Peruvian Flounder

Peruvian Flounder, Etropus peruvianus

The Peruvian Flounder, Etropus peruvianus, whose common Spanish name is lenguado zapatilla, is a member of the Sand Flounder or Paralichthyidae Family, known collectively as lenguados areneros in Mexico. Globally there are nine members of the genus Etropus, five of which found in Mexican waters, two in the Atlantic, two in the Pacific, and one in both the Atlantic and the Pacific.

The Peruvian Flounders are left-eyed flat fish with a complete and relatively straight lateral line that starts at the top corner of their gill cover. They have elongated oval bodies with a depth that is 40 to 44% of standard length. Their eye side is tan in color with a large dark blotch behind their gill cover that extends back along their lower flank behind the pectoral fins. Their fins are paler than the body and the outer third of their pectoral fins is dark. Their blind side is off-white. They have a short blunt head with a short small mouth that reaches the front edge of their medium-sized eyes. Their eyes are set close together and parallel. They have 62 to 68 anal rays and 79 to 86 dorsal rays. Their caudal fin has a blunt angular point. Their pectoral fins are 75 to 85% of head length and their pelvic fins originate mid-body. They have 5 to 9 gill rakers on their lower arch and are covered with small rough scales.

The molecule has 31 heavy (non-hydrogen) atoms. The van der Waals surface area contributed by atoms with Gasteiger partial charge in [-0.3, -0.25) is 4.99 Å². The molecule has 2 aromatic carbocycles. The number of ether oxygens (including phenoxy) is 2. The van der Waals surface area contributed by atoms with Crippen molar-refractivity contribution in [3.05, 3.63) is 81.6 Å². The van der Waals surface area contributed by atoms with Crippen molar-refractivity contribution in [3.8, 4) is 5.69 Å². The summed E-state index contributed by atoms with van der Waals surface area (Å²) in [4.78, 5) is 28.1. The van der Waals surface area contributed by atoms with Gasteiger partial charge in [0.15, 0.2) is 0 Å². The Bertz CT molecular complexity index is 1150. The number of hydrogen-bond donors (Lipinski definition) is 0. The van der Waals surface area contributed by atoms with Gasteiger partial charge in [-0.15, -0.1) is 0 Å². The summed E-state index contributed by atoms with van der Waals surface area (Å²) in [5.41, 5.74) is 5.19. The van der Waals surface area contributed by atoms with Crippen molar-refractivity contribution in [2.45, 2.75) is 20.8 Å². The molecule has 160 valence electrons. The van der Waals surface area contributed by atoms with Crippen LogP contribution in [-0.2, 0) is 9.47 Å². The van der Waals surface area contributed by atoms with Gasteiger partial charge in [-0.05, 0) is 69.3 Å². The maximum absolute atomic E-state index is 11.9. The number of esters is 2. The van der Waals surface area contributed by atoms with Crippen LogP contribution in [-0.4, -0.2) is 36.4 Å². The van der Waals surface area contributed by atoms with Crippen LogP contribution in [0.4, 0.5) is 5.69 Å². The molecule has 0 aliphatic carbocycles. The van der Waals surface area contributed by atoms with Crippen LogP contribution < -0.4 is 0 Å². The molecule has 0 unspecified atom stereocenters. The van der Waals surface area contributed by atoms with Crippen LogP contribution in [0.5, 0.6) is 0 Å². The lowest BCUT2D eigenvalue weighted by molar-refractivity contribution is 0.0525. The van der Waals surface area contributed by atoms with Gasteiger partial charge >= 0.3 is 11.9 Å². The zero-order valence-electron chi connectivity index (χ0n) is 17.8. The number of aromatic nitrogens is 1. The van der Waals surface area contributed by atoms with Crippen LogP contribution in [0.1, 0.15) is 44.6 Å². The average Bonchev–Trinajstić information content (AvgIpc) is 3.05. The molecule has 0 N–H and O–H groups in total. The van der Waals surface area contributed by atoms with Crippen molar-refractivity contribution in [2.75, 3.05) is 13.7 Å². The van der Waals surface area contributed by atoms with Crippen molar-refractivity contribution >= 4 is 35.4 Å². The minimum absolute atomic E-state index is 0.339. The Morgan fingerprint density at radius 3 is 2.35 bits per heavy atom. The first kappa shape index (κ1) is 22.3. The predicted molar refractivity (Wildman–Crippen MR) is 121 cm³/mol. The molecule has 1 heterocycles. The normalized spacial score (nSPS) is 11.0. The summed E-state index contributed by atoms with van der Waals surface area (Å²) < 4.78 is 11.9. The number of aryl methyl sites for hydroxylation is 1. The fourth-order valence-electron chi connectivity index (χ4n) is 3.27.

The Peruvian Flounders are bottom dwellers found over and within sandy and muddy bottoms at depths up to 150 feet. They reach a 12.3 cm (4.8 inches) in length, as established by a fish that I collected. They are opportunistic and well-camouflaged ambush predators that lie in wait half submerged on the ocean floor.

In Mexican waters the Peruvian Flounders are found in all waters of the Pacific with the exception that they are absent from Magdalena Bay northward along the central and northwest coasts of Baja.

The Peruvian Flounder can be confused with the Fringed Flounder, Etropus crossotus, and the Intermediate Flounder, Etropus ciadi, but both have body depths greater than 50% of standard length.

The Peruvian Flounders, although fairly common in some locations, are too small to be of interest to most. They are caught with some frequency as a by-catch of deep water shrimp trawlers.

Peruvian Flounder (1)

Peruvian Flounder, Etropus peruvianus. Fish provided by the commercial fishermen in the greater Los Cabos area, Baja California Sur, September 2011. Length: 7.0 cm (2.75 inches).